Aaron Jay Kernis
Composer Institute Director
Pulitzer Prize-winning composer Aaron Jay Kernis, who has enjoyed a close association with the Minnesota Orchestra since 1992, is the founder and director of the Orchestra’s annual Composer Institute, an acclaimed professional launch pad for emerging composers that includes a week of seminars, orchestral readings and a public concert entitled Future Classics.
Kernis’ music figures prominently on orchestral, chamber and recital programs around the world. America’s foremost musical institutions have commissioned his work, including the New York Philharmonic, which marked its 150th anniversary with his New Era Dance; the Philadelphia Orchestra, which commissioned Kernis’ Color Wheel for the inauguration of its new home at the Kimmel Center; and the San Francisco Symphony, for which he wrote Colored Field, an English horn concerto premiered by Julie Giacobassi. Additional commissioned works include Air for violinist Joshua Bell (which earned the composer a Grammy nomination); Lament and Prayer, a work for violin and string orchestra for Pamela Frank and the Minnesota Orchestra; Valentines for soprano and orchestra, composed for Renée Fleming and co-commissioned by the Minnesota Orchestra and Lincoln Center’s Great Performers Series; Newly Drawn Sky for James Conlon and the Ravinia Festival; and the Double Concerto for Violin, Guitar and Orchestra, co-commissioned by the Saint Paul Chamber Orchestra, Aspen Music Festival and Los Angeles Chamber Orchestra for Nadja Salerno-Sonnenberg and Sharon Isbin.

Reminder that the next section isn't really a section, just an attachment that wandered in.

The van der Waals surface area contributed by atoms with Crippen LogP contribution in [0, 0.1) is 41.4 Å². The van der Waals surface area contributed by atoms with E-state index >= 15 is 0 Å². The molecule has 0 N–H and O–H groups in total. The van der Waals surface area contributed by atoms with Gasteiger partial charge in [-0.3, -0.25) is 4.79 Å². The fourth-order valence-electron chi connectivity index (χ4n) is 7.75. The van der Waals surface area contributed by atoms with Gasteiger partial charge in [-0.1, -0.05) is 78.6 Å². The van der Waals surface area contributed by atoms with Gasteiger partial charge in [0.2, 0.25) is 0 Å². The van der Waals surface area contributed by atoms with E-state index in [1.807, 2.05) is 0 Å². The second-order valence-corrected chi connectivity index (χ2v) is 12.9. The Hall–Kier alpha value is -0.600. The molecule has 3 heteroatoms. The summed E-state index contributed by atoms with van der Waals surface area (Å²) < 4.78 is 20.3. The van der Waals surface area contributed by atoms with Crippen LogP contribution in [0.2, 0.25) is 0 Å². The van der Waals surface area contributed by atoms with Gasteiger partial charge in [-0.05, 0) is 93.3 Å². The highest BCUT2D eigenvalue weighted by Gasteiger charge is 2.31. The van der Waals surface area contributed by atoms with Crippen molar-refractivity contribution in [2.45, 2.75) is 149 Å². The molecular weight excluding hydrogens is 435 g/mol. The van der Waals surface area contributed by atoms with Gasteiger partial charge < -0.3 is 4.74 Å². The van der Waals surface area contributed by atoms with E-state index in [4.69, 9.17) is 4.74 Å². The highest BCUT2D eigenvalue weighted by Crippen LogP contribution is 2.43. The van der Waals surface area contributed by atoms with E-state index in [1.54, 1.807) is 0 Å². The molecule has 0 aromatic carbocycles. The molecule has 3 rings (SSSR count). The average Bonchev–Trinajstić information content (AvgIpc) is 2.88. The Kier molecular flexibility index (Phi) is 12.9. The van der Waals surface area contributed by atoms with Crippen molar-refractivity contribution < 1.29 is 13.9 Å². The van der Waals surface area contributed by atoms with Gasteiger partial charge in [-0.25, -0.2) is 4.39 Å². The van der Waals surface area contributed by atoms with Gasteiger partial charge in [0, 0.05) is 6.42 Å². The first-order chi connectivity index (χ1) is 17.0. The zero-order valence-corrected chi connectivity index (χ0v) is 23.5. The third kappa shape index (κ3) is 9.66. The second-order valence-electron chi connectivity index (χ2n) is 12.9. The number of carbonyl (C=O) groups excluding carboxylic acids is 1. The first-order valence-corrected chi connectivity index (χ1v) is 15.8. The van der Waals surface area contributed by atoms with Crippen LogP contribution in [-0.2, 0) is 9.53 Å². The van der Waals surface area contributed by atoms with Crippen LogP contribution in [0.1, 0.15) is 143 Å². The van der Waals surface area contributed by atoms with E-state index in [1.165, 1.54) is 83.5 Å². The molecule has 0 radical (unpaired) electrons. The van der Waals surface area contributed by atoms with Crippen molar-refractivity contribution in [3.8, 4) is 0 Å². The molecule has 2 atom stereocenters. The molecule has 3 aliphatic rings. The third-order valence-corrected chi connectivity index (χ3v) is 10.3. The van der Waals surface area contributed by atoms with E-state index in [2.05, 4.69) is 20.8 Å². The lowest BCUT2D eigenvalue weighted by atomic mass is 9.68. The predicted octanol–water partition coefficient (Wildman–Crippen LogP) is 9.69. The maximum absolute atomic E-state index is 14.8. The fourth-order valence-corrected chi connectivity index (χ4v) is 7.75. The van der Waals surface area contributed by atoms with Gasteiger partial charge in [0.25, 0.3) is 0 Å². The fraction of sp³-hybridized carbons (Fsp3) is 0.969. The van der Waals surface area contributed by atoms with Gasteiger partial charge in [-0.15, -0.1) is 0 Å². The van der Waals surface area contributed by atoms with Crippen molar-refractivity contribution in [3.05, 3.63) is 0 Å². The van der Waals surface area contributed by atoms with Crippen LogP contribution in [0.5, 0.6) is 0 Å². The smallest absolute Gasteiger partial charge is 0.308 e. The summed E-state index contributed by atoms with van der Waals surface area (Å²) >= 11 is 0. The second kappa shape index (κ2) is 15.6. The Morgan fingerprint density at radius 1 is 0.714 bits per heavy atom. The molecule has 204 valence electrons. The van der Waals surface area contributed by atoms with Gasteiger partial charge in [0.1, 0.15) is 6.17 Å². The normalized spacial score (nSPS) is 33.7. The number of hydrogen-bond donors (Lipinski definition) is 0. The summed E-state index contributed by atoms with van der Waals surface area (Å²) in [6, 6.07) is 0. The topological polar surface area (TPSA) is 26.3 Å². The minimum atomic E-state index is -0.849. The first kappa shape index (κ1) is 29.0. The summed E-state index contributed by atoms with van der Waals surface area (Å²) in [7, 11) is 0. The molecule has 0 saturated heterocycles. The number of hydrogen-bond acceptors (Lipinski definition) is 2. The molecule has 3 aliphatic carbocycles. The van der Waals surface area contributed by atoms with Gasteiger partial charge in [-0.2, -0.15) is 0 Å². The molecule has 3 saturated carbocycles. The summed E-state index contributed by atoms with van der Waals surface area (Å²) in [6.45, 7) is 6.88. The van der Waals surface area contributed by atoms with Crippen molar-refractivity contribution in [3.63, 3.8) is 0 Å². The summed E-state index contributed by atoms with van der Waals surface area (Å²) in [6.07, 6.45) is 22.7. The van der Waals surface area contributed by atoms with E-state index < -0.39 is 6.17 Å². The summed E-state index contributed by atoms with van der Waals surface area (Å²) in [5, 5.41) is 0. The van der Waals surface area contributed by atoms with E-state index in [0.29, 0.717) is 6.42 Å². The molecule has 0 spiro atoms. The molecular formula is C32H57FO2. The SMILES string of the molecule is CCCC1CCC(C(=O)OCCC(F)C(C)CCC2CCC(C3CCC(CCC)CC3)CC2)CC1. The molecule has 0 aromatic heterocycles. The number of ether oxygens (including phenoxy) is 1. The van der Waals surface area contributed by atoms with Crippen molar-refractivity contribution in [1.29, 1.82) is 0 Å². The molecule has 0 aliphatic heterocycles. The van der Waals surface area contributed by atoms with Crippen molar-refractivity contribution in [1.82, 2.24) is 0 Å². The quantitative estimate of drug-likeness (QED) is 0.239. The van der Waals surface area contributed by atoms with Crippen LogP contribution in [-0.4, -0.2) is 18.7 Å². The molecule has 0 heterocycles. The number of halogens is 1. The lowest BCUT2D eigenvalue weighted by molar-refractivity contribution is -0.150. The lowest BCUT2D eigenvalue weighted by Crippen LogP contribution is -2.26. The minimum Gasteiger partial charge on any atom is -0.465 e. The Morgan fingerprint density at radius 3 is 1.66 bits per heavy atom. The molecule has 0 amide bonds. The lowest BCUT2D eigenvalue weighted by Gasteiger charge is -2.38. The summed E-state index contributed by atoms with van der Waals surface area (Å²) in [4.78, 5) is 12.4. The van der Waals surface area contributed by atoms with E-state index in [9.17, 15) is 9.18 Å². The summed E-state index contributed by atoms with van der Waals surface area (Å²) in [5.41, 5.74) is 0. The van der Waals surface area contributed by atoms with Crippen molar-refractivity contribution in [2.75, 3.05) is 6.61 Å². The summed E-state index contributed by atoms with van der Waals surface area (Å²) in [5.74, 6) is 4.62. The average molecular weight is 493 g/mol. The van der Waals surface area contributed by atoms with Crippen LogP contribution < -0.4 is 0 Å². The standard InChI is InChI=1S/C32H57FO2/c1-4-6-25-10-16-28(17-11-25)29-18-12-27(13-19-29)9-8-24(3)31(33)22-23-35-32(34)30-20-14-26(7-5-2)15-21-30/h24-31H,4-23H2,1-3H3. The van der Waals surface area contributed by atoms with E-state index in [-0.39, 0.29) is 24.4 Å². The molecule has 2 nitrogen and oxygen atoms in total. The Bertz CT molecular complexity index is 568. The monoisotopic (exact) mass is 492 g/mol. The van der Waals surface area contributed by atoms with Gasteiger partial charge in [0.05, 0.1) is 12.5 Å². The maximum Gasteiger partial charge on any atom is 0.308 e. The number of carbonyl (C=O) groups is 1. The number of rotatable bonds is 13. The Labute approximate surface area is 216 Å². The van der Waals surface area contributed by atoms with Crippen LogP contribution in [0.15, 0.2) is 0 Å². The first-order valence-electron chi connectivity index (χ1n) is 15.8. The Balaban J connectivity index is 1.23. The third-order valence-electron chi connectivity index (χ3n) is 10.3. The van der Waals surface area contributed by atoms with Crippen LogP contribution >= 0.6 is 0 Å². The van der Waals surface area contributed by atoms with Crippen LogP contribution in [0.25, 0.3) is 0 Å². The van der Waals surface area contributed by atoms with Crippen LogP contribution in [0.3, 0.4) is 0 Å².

Kernis’ recent commissions include his Third Symphony, Symphony of Meditations, for the Seattle Symphony; Concerto with Echoes for the Orpheus Chamber Orchestra’s New Brandenburg Project; Two Movements (with Bells), commissioned by the BBC Proms for violinist James Ehnes; and L’Arte della Danssar for Astral Artists in conjunction with a two-year residency. His upcoming premieres include a trumpet concerto for Philip Smith, the New York Philharmonic and the Big Ten Band Association; a work for Eighth Blackbird; a co-commission for the Santa Fe Chamber Music Festival, La Jolla Music Society and Chamber Music Northwest, to feature clarinetist David Shifrin and the Orion Quartet; a choral work for Soli Deo Gloria; and a miniature cello concerto for Joshua Roman and a consortium of American chamber orchestras.
One of the youngest composers ever to be granted the Pulitzer Prize in Music, Kernis won the award in 1998 for his composition String Quartet No. 2, musica instrumentalis, which was commissioned and premiered by the Lark Quartet. In March 2011 he was inducted into the prestigious American Academy of Arts and Letters. His many additional honors have included the 2002 Grawemeyer Award for the cello and orchestra version of Colored Field, the Stoeger Prize from the Chamber Music Society of Lincoln Center, a Guggenheim Fellowship, the Rome Prize, an NEA grant, a Bearns Prize, a New York Foundation for the Arts Award and three BMI Student Composer Awards.
From 1993 to 1996 Kernis was composer in residence with the Saint Paul Chamber Orchestra, Minnesota Public Radio and the American Composers Forum. From 1998 to 2009 he served as the Minnesota Orchestra’s new music advisor. Also active as an educator, he teaches composition at Yale School for Music.
Kernis’ works have been recorded on many labels, including Naxos, Koch, Phoenix, Virgin Classics, New Albion, Cedille, Nonesuch, Arabesque and Innova. Recent recordings of his music include a collection of his orchestral works performed by the Grant Park Festival Orchestra and a recording of Goblin Market by The New Professionals and narrator Mary King. His music is published by AJK Music, administered by Associated Music Publishers. A biography of Kernis by musicologist Leta Miller is in preparation for Illinois University Press.
Born in Philadelphia in 1960, Kernis began his musical studies on the violin; at age 12 he began teaching himself piano and, the following year, composition. He continued his studies at the San Francisco Conservatory of Music and both the Manhattan and Yale Schools of Music, working with composers as diverse as John Adams, Charles Wuorinen and Jacob Druckman.